Last edited: January 23, 2005

Canada’s Catholic Leaders Crusade Against Gay Marriage

Prime Minister Vows He’ll Fight t Sanction Same-Sex Unions

Mercury News, January 23, 2005

By Beth Duff-Brown, Associated Press

TORONTO—As gay-rights activists head to Ottawa for the final stage in their long battle to legalize same-sex marriage nationwide, Roman Catholic clergy are crossing the line that separates church and state to demand that legislators defeat the proposition.

They have pledged to bring the debate to their pulpits today and have called on Prime Minister Paul Martin to consider the moral consequences of allowing same-sex unions nationwide. Gays can marry already in seven provinces—including Ontario, British Columbia, Quebec, Manitoba and Saskatchewan—and the Yukon territory.

Across the globe in China on a trade mission, Martin said he would stake his leadership on defending the right of gay couples to wed under Canada’s Charter of Rights, the country’s 1982 counterpart to the U.S. Bill of Rights.

The debate is being closely watched south of the border, as gay marriage is opposed by a majority of Americans, according to an Associated Press-Ipsos poll taken in November, shortly after constitutional amendments in 11 states to ban same-sex marriage were approved.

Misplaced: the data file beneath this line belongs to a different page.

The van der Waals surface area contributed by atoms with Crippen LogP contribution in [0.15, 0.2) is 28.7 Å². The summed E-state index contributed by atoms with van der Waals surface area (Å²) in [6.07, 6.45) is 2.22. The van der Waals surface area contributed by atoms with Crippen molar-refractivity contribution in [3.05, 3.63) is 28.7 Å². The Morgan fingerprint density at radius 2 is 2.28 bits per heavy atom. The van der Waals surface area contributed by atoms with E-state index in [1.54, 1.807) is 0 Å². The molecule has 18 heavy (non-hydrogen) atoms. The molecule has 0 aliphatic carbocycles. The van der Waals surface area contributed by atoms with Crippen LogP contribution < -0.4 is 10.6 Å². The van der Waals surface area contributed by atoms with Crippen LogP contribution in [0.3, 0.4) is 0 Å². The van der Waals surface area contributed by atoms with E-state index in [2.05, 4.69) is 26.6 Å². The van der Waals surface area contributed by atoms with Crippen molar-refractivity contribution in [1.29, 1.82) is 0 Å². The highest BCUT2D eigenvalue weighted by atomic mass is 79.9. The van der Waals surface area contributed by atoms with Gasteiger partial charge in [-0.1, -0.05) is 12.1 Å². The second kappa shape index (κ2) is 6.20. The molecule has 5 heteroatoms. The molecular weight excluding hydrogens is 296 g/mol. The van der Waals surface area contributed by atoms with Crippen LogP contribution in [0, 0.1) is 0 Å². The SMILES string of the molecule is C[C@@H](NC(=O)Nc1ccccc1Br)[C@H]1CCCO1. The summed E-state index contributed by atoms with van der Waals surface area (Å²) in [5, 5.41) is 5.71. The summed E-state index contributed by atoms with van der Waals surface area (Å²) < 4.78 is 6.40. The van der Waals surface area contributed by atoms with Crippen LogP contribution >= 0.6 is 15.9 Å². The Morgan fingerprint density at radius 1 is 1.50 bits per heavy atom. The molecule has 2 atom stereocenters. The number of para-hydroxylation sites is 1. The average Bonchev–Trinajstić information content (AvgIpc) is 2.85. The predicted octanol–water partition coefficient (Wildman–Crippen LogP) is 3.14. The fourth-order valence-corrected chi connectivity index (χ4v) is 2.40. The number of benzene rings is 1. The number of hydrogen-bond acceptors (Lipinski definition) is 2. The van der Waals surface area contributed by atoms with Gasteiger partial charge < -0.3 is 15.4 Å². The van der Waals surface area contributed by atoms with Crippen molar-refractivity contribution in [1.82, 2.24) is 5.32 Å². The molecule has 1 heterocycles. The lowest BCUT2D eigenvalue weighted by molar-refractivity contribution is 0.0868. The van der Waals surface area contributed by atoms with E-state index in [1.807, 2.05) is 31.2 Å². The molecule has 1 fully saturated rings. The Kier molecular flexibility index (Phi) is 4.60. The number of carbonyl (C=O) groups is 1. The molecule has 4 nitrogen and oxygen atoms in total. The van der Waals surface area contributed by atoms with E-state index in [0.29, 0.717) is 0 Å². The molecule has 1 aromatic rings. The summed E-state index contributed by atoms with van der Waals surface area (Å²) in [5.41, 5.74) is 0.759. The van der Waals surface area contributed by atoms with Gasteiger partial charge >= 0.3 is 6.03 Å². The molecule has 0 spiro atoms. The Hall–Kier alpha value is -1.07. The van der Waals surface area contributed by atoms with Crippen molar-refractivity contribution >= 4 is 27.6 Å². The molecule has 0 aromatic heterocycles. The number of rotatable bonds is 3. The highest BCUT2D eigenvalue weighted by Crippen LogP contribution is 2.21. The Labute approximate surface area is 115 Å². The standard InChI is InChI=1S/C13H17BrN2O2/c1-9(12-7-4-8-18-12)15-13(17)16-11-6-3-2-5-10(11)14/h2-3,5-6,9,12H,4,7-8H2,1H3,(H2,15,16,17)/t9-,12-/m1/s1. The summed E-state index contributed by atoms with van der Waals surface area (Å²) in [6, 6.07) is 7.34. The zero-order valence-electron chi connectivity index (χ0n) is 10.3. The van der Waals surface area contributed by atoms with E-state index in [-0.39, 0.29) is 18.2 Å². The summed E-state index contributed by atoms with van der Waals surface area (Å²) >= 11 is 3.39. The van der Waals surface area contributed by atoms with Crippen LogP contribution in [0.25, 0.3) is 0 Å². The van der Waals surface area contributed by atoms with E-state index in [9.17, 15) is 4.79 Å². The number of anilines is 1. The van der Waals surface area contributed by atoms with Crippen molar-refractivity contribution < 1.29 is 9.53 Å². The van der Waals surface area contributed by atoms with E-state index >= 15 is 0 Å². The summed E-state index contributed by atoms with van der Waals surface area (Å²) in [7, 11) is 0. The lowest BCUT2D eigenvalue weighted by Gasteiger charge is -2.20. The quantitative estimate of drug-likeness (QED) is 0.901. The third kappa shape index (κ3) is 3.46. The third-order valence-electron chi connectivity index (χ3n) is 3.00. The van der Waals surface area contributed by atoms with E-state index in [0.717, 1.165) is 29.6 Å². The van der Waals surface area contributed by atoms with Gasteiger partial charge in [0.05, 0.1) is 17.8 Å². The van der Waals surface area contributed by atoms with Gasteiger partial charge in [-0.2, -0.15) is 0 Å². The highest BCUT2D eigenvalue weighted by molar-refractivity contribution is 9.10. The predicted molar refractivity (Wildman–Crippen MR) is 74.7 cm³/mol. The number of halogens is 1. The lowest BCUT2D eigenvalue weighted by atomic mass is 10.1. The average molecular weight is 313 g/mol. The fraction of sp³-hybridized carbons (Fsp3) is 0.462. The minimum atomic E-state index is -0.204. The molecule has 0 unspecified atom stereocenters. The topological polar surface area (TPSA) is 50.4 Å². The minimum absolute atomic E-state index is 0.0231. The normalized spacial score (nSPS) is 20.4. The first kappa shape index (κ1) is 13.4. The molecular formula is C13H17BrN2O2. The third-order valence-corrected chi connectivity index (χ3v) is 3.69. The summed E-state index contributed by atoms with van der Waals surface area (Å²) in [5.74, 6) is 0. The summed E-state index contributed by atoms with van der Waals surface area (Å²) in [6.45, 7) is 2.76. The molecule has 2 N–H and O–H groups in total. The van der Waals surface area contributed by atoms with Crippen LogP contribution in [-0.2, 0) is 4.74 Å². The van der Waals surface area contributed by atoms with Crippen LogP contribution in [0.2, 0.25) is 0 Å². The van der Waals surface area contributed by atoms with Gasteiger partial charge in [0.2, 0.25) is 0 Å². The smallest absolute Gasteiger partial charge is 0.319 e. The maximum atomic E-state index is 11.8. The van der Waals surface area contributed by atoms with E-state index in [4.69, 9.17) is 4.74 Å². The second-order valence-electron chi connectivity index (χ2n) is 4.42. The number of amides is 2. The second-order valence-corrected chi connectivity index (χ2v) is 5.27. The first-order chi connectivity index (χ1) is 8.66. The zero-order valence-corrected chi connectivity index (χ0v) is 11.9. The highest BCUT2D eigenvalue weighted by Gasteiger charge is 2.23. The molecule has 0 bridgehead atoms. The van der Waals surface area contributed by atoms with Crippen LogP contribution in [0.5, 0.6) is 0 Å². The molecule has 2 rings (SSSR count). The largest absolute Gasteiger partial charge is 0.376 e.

Canada’s Constitution, like America’s, separates the powers of church and state, though it acknowledges that Canada is founded ``under the supremacy of God.”

The battle begins in earnest Jan. 31, when the House of Commons reconvenes and will consider a bill put forward by Martin’s government.

Canada’s Supreme Court ruled in early December that gay marriage was constitutional, in a landmark opinion that allows the federal government to call on Parliament to legalize gay unions nationwide. If approved by a majority of the House, Canada would become the third country to embrace gay marriage, along with Belgium and the Netherlands.

In its Dec. 9 ruling, the court emphasized that religious officials cannot be forced to perform unions against their beliefs.

``Since homosexuality, adultery, prostitution and pornography undermine the foundations of the family, the basis of society, then the state must use its coercive power to proscribe or curtail them in the interests of the common good,” Calgary Bishop Frederick Henry wrote to his diocese.

Conservative Opposition Leader Stephen Harper said the traditional definition of marriage between a man and woman should be enshrined in law or Canada could be faced with more radical demands.

Cardinal Aloysius Ambrozic, archbishop of the Roman Catholic diocese of Toronto, has called on Martin to invoke the so-called notwithstanding clause of the charter, which would give Canada up to five years to study the impact of gay marriage on society in Belgium and the Netherlands.

But Alex Munter, a gay-rights activist, said he believes that the bill will become law this year.

``The law that protects religious freedom is the same law that protects lesbians and gays from discrimination—the Charter of Rights and Freedoms. You can’t switch it on and off,” said Munter, national coordinator of Canadians for Equal Marriage.

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